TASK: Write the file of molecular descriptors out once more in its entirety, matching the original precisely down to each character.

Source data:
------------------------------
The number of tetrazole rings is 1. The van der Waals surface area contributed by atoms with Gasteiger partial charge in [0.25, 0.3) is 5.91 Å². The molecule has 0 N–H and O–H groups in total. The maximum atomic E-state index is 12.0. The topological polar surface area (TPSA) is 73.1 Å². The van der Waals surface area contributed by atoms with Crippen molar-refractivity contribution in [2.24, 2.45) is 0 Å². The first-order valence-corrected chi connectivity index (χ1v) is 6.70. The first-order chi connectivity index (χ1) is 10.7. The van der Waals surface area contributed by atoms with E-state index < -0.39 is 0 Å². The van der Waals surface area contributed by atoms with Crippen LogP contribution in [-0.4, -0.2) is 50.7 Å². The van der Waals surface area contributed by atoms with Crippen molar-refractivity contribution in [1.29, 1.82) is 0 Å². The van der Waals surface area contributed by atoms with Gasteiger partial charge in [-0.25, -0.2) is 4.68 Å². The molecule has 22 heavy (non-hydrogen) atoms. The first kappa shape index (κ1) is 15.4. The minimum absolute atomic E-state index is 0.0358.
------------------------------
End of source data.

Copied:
The number of tetrazole rings is 1. The van der Waals surface area contributed by atoms with Gasteiger partial charge in [0.25, 0.3) is 5.91 Å². The molecule has 0 N–H and O–H groups in total. The maximum atomic E-state index is 12.0. The topological polar surface area (TPSA) is 73.1 Å². The van der Waals surface area contributed by atoms with Crippen molar-refractivity contribution in [2.24, 2.45) is 0 Å². The first-order valence-corrected chi connectivity index (χ1v) is 6.70. The first-order chi connectivity index (χ1) is 10.7. The van der Waals surface area contributed by atoms with E-state index < -0.39 is 0 Å². The van der Waals surface area contributed by atoms with Crippen LogP contribution in [-0.4, -0.2) is 50.7 Å². The van der Waals surface area contributed by atoms with Crippen molar-refractivity contribution in [1.29, 1.82) is 0 Å². The van der Waals surface area contributed by atoms with Gasteiger partial charge in [-0.25, -0.2) is 4.68 Å². The molecule has 22 heavy (non-hydrogen) atoms. The first kappa shape index (κ1) is 15.4. The minimum absolute atomic E-state index is 0.0358.